If anybody in the history of BYU sports could have capitalized on name, image and likeness initiatives, it would have been Jimmer Fredette.
The 2011 consensus National Player of the Year was a household name as a senior, when “Jimmermania” swept the country. Fredette averaged 28.9 points per game in front of sellout crowds, knocked down 124 3-pointers, saw his first name become a verb (“Jimmered”), scored a school-record 52 points in a single game, became BYU’s all-time leading scorer (dethroning the legendary Danny Ainge), and led the Cougars to a No. 3 ranking at one point as well as an appearance in the NCAA Tournament’s Sweet 16 for the first time in 30 years.
That season, wherever Fredette went, he treated like a rock star as he mesmerized observers with his ability to hit difficult, seemingly ill-advised shots from all over the court. Fans wanted his autograph or a chance to take a picture with him or talk to him. He had to stop attending classes in person and do his schoolwork online. Everybody wanted a piece of him.
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Fredette became a pop culture icon of sorts. He appeared on magazine covers. The media, both local and national, chronicled his every move. His older brother wrote a rap song about him and Lil Wayne name-dropped Jimmer into a rap.
But there was more.
NBA superstar Kevin Durant tweeted that Fredette “is the best scorer in the world!!” President Barack Obama gushed over him. “Have you had any kind of chance to see Jimmer Fredette from BYU?” he said during that 2011 season. “Unbelievable. Best scorer obviously in the country. Great talent.”
Now that the NCAA, as of Thursday, allows student-athletes to benefit from their name, image and likeness, they will have the opportunity to be compensated in ways Fredette never was.
“It’s definitely a great ruling. It needed to be done. College athletes needed to be paid at some point, somehow. And I think this is the best way to do it, honestly, in my opinion,” Fredette told BYU Sports Nation Thursday morning. “They can go out and make money on their name. Now they do stuff on social media and make money, they can do endorsements with local car dealerships or whatever it is, the Sodalicious down the road, whatever it is. They’re going to be able to make some money, which is amazing.”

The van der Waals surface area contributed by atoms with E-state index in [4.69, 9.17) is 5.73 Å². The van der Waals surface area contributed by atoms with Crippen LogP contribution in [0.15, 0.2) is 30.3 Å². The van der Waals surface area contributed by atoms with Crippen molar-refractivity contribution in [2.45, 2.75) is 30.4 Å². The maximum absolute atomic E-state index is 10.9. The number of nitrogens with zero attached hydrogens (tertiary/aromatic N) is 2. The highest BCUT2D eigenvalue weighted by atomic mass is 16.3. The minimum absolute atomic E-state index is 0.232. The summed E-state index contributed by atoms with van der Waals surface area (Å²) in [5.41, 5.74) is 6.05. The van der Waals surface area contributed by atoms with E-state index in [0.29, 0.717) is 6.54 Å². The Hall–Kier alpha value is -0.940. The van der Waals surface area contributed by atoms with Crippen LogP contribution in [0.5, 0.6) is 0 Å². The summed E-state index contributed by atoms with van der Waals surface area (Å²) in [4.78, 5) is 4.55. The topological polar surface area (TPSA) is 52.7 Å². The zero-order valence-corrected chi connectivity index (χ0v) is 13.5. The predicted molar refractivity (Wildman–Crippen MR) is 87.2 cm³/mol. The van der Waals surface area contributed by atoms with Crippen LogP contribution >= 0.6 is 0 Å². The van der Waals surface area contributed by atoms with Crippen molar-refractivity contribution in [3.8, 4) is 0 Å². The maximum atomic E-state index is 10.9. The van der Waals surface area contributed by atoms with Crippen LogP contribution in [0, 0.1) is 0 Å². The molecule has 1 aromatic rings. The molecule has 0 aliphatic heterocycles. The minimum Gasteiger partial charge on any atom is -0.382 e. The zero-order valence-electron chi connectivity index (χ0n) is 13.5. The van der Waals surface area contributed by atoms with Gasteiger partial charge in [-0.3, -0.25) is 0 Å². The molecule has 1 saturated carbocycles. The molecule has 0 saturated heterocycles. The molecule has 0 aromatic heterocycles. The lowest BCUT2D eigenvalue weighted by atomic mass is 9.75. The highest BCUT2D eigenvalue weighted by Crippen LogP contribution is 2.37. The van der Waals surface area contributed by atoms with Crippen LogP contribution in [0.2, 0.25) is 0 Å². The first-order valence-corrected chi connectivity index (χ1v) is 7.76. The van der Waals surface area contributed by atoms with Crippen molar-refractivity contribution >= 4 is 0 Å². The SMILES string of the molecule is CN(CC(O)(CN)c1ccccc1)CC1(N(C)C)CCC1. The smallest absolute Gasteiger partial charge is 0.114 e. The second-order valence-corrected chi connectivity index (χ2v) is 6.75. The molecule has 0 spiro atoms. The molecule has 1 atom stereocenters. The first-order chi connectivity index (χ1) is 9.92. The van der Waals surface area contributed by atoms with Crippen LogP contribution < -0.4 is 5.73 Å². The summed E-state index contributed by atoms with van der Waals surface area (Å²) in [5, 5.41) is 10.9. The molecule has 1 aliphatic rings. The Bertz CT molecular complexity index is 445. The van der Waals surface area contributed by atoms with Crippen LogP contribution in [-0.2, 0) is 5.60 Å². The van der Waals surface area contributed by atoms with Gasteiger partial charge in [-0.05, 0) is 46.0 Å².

Imagine what Fredette could have earned at BYU under this new legislation.
“If I had that opportunity to do that, it probably would have been pretty good for me. I had a lot of people that were trying to come to me and make money off of me anyway from that time period and I wasn’t able to capitalize on that, obviously,” he said. “But now the kids are and I think it’s a great thing.
“I’m sure that all of the college students that played in previous years are like, ‘Yeah, I was born a little bit too early.’ I think it’s a great thing for the kids now and hopefully they can capitalize on it.”
Of course, there are plenty of unknowns regarding NIL. Will opportunities to earn money be a distraction for student-athletes?
Are recruiting gambles worth it?
“At first, probably, a little bit just because it’s new. Anything that’s new is something that you have to get used to. It’s a little bit different and you have to schedule your time differently. But I think the kids will be able to prioritize their time and be able to understand that the first thing they need to do is win on the court and they need to perform on the court,” Fredette told BYU Sports Nation. “If they don’t do that, they’re not going to get the endorsements anyway. They won’t be able to get those off-the-court opportunities.
“So I think first and foremost their coaches will definitely make sure that they understand that. They’re not going to miss any practices or meetings or anything like that. I promise you that,” he continued. “They’re going to be doing this (NIL-related activities) later on at night or early in the morning, whenever it is that they can provide time on a day off or something.
“It will definitely be a little bit different to schedule at first but they’ll figure it out. They’re very intelligent people, they know what they’re doing. A lot of the coaches, like (BYU) coach (Mark) Pope, has dealt with that in his career before so he knows what that’s all about. He will be able to facilitate that and Kalani (Sitake) and all the coaches at BYU will be able to do the same. I think it will be OK. But it will be an adjustment at first.”
Nobody knows what Fredette’s earnings potential as a student-athlete could have been at BYU.
While he missed out on those opportunities, Fredette is happy current and future athletes will have a chance to market their talent in ways he couldn’t.
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